The Discrete Event Calculus (DEC) is a logical formalism from the AI community that has been applied in many areas, including robotics, linguistics, story understanding, etc. DEC is distinguished by its use of an explicit time parameter. Traditionally DEC has been used statically - a situation is described and questions posed. Answers come through finding a model. We have turned this around and are using DEC as a programming language for time-dependent systems, where DEC's time parameter is linked to the process clock. In games, for example, it is tied to the frame rate. We have used this for conversational characters but believe it makes a general purpose rule engine for real time processes. We will describe DEC, how we are using it as a programming language, and our implementation, as well as pointing towards some interesting future work.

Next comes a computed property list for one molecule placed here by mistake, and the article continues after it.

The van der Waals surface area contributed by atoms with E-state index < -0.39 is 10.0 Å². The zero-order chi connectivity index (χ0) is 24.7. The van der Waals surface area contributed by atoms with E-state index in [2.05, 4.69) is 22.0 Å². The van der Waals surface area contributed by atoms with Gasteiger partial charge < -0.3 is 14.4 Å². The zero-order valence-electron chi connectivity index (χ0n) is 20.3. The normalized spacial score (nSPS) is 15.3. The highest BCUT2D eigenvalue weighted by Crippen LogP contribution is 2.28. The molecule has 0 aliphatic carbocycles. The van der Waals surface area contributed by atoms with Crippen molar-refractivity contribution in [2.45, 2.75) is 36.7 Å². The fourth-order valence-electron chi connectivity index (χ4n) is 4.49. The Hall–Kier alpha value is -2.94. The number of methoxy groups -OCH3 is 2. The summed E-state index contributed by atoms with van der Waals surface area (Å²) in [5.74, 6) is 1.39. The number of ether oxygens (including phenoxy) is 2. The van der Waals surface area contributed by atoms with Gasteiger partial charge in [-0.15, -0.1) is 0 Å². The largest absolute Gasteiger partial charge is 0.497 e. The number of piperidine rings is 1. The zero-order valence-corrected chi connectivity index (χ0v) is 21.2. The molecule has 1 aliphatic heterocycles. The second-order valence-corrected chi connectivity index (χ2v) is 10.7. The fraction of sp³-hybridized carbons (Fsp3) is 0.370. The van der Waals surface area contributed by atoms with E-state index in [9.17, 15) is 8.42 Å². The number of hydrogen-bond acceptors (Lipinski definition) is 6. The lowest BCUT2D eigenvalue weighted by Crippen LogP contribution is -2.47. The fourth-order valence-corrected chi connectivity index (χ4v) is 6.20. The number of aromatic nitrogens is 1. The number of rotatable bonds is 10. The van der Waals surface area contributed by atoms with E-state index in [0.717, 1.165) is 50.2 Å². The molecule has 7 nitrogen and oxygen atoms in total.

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About the speaker:
Matthew Fuchs has a PhD in Computer Science from NYU where he invented Web Services using SGML, the predecessor of XML. He was a researcher at Walt Disney R&D where he worked on hypertext and the development of XML. He was Chief Scientist for XML Technologies at Commerce One, where he invented data binding (automatically converting XML to and from programming objects), as well as working on multicore technologies at Microsoft and cloud computing. Most recently he has been president of Paideia Computing, a startup focusing on conversational characters for interactive media.